Hundreds of online commentators showed sympathy for an employee who said they received a verbal warning to drive their mother to a doctor’s appointment, causing them to arrive late to work.
In a viral Reddit post posted on r/antiwork, Redditor u/dg2nice4u lamented the fact that they have been accused of being late, while co-workers with children rarely receive the same treatment. Titled “The Children’s Excuse Can’t Be Used,” the viral post received 28,000 votes and more than 1,600 comments.
u/dg2nice4u wrote that their co-workers were older than them and explained the frustrating circumstances that led to them receiving a verbal warning from their employer.
“My co-workers are always late because of their kids [and] The Redditor wrote: He’s leaving early because of their kids and I’m not in any trouble. “But me, I’m 30 minutes late because my mom needs a last minute trip to the doctor and get a verbal warning.”
And they added emphatically: “F**k you.” “Just because I don’t have children and a husband doesn’t mean I don’t have family obligations either.”
When COVID-19 first shut down the United States in March 2020, many tech companies (and companies in other industries) used flashy profit margins to provide employees with greater benefits, including additional time off for employees with children.
Despite rising childcare costs, temporary (or permanent) closures of schools and nurseries, and the apparent need for parents to take on more responsibility, childless employees were immediately outraged.
In an article titled “Parents Take Longer Leave, Then Backlashes Begin,” New York times It examined several companies where employees with children got more leave, and other fringe benefits, compared to employees without children.
Reporting that childless employees on Facebook and Twitter are becoming discontented with unequal paid vacation allowances, New York times It included a quote from Sheryl Sandberg, Facebook’s chief operating officer, reportedly released during a video conference in August 2020.
“I think parents face certain challenges,” Sandberg told Facebook employees. “But everyone has challenges, and those challenges are very real.”
One of the challenges faced by childless employees throughout the pandemic is the greater workload, to compensate parents who have had to take extra time off leave to care for their children.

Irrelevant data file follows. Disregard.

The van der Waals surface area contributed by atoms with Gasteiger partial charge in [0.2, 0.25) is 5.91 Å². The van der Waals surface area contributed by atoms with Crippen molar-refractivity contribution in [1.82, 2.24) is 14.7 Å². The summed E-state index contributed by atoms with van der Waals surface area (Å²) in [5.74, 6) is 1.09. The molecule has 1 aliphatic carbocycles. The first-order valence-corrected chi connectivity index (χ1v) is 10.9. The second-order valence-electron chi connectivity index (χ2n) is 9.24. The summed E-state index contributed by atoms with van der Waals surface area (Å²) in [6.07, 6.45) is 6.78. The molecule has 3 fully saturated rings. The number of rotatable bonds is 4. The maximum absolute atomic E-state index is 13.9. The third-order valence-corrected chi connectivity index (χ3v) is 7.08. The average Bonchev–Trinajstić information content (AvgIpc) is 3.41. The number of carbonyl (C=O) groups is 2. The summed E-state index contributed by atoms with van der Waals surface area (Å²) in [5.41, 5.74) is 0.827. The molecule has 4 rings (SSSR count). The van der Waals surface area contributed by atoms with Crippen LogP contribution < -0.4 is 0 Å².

In some cases, this shift in workload has caused severe disruption and hostility among employees on the basis of parental status.
Journalist Jill Filipovich wrote in an op-ed for CNN: “If paid work that parents can’t manage falls on the shoulders of childless people – who already have full workloads…of course there will be resentment and anger.”
“This is not a lack of sympathy or a sense of entitlement,” Filipovic added. “It’s a valid assessment of the fact that your workplace is exploiting you because of your parental status, pitting parents against non-parents rather than solving the problem at hand: too much work and not enough people to do it.”
Today, two years after the COVID-related abolition marking the beginning of the pandemic in the United States, that sentiment still lingers among American workers.
In a comment left on the viral Reddit post, which garnered more than 3,000 votes, Redditor u/Illuminator007 said employees without children rarely bothered about employees with children receiving more leniency and benefits. Instead, employees without children want a similar level of indulgence with themselves, to accommodate their personal lives in a similar way.
u/Illuminator007 wrote “Let’s be clear. The problem here *isn’t* that people with kids have some flexibility.” “The problem is that this flexibility does not extend to others.”
“I think people’s frustration would be better directed if it were toward employers who choose the right commitments rather than parents who have [legitimate] Another commentator added.
Amid a sea of comments recounting experiences similar to those originally described by u/dg2nice4u, Redditor u/GuadDidUs described themselves as “gymnasts” when it comes to balancing work and parenthood, and said vitriol among employees is what allows unbalanced power structures to continue in the existence.
“I’m a millennial with kids and I need flexibility,” they wrote. “I get business calls from the football field, I tell my bosses I have to leave at 5 but can be back online at 8.”
They continued, “People have responsibilities and it is a shame that people should take on your sole responsibility to your children.” “But that’s not the case [the] The fault of the working parents. This is a system that requires your life and loyalty to them over everything else.”